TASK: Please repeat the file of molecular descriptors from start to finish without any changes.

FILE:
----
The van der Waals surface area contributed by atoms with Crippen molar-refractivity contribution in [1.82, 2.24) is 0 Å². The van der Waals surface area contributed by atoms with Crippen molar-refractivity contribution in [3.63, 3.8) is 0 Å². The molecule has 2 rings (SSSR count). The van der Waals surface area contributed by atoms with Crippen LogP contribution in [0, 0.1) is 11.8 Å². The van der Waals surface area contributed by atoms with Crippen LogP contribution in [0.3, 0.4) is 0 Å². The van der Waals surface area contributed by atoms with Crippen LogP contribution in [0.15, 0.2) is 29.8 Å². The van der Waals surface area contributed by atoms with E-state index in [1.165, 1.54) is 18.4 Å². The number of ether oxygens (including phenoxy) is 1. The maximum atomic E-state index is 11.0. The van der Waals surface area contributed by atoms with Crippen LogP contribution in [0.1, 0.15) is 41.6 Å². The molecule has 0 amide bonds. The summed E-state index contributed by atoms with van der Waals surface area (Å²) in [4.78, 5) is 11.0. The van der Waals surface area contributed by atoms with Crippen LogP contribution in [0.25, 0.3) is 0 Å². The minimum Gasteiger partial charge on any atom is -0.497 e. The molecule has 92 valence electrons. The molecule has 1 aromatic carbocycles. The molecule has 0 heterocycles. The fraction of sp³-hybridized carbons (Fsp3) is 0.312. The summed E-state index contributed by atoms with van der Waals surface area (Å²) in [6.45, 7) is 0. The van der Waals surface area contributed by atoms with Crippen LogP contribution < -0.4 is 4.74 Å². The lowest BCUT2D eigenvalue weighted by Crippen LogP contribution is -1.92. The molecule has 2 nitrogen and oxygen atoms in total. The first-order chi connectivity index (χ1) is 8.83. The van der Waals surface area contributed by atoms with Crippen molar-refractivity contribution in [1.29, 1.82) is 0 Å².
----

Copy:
The van der Waals surface area contributed by atoms with Crippen molar-refractivity contribution in [1.82, 2.24) is 0 Å². The van der Waals surface area contributed by atoms with Crippen molar-refractivity contribution in [3.63, 3.8) is 0 Å². The molecule has 2 rings (SSSR count). The van der Waals surface area contributed by atoms with Crippen LogP contribution in [0, 0.1) is 11.8 Å². The van der Waals surface area contributed by atoms with Crippen LogP contribution in [0.3, 0.4) is 0 Å². The van der Waals surface area contributed by atoms with Crippen LogP contribution in [0.15, 0.2) is 29.8 Å². The van der Waals surface area contributed by atoms with E-state index in [1.165, 1.54) is 18.4 Å². The number of ether oxygens (including phenoxy) is 1. The maximum atomic E-state index is 11.0. The van der Waals surface area contributed by atoms with Crippen LogP contribution in [0.1, 0.15) is 41.6 Å². The molecule has 0 amide bonds. The summed E-state index contributed by atoms with van der Waals surface area (Å²) in [4.78, 5) is 11.0. The van der Waals surface area contributed by atoms with Crippen LogP contribution in [0.25, 0.3) is 0 Å². The minimum Gasteiger partial charge on any atom is -0.497 e. The molecule has 92 valence electrons. The molecule has 1 aromatic carbocycles. The molecule has 0 heterocycles. The fraction of sp³-hybridized carbons (Fsp3) is 0.312. The summed E-state index contributed by atoms with van der Waals surface area (Å²) in [6.45, 7) is 0. The van der Waals surface area contributed by atoms with Crippen LogP contribution < -0.4 is 4.74 Å². The lowest BCUT2D eigenvalue weighted by Crippen LogP contribution is -1.92. The molecule has 2 nitrogen and oxygen atoms in total. The first-order chi connectivity index (χ1) is 8.83. The van der Waals surface area contributed by atoms with Crippen molar-refractivity contribution in [1.29, 1.82) is 0 Å².